The shoes would have been purchased from Myers in Selma and most likely were Buster Brown lace up or had a strap. Mama and daddy didn't think loafers were a good bargain so we didn't have them. We would go to Myers and put our feet under a x-ray thing which would show the bones of our feet and tell you which size you needed. We always bought about a half size larger than we needed so we wouldn't outgrow them by Christmas. You would stand up with your new shoes on, mama would press her thumb on the toe of the shoe and if she didn't have a thumb's width at the toe we got the next half size up. We had plenty of room in our shoes to grow. You just laced them up a little tighter or pulled that strap across the instep a notch tighter so they wouldn't slip up and down. I didn't wear them out of the store though for I wanted them to look brand new the first day of school with my new dress.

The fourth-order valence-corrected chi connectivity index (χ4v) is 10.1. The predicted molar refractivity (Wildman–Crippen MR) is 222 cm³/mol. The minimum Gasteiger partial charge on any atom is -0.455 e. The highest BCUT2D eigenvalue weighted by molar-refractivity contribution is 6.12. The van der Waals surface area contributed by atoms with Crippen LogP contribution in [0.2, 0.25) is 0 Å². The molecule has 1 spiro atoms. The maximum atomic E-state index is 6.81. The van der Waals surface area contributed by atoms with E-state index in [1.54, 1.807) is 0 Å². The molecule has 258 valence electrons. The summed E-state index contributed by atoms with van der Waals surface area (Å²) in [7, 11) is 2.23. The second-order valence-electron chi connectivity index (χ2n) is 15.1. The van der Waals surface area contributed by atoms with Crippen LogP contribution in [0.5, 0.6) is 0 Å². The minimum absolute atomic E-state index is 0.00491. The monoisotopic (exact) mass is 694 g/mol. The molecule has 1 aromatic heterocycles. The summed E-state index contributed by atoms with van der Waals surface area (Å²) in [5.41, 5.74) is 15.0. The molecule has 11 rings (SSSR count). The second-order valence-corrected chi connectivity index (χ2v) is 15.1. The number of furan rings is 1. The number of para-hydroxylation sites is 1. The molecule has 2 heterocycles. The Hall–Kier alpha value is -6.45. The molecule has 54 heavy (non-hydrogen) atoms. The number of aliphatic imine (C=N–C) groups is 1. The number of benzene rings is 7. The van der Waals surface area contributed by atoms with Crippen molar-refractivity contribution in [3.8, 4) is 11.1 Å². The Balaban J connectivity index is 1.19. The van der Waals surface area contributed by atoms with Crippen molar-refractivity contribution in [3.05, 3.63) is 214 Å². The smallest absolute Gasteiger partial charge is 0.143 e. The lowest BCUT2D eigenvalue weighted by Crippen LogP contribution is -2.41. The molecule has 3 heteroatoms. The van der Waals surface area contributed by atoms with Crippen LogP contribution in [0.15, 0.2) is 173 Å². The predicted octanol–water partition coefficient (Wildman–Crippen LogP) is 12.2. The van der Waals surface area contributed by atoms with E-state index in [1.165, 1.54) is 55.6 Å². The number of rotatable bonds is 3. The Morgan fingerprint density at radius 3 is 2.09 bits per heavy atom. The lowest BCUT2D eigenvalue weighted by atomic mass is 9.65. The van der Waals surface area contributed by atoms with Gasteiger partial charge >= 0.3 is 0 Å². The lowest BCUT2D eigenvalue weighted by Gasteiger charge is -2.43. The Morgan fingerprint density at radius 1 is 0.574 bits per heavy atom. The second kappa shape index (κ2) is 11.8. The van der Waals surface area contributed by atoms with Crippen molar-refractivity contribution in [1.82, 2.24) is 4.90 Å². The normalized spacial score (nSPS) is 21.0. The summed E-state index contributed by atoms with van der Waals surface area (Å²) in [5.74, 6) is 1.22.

You remember my brothers didn't have to go through this for the boys in the South didn't wear shoes until the 7th grade. They all went barefoot but in new jeans and knit shirts. The jeans were bought at Southern Wholesale in Selma through Mr. Leatherwood. Can't remember how we got this privilege but it sure helped out when outfitting 3 kids for school.
We would all five make the trek to Selma to buy our school clothes. The boys would get 5 pairs of jeans, 5 knit shirts - long and short sleeves, 5 pair of underwear and undershirts, package of 6 socks. I would get the underwear, cotton of course and sometimes mama could get some material for me. The jeans were always too long and rolled up to last all year. Sam was always difficult to get the right size for he was a skinny little rascal and they would always be too big in the waist and mama would have to put tucks in them or buy the ones with elastic in the back.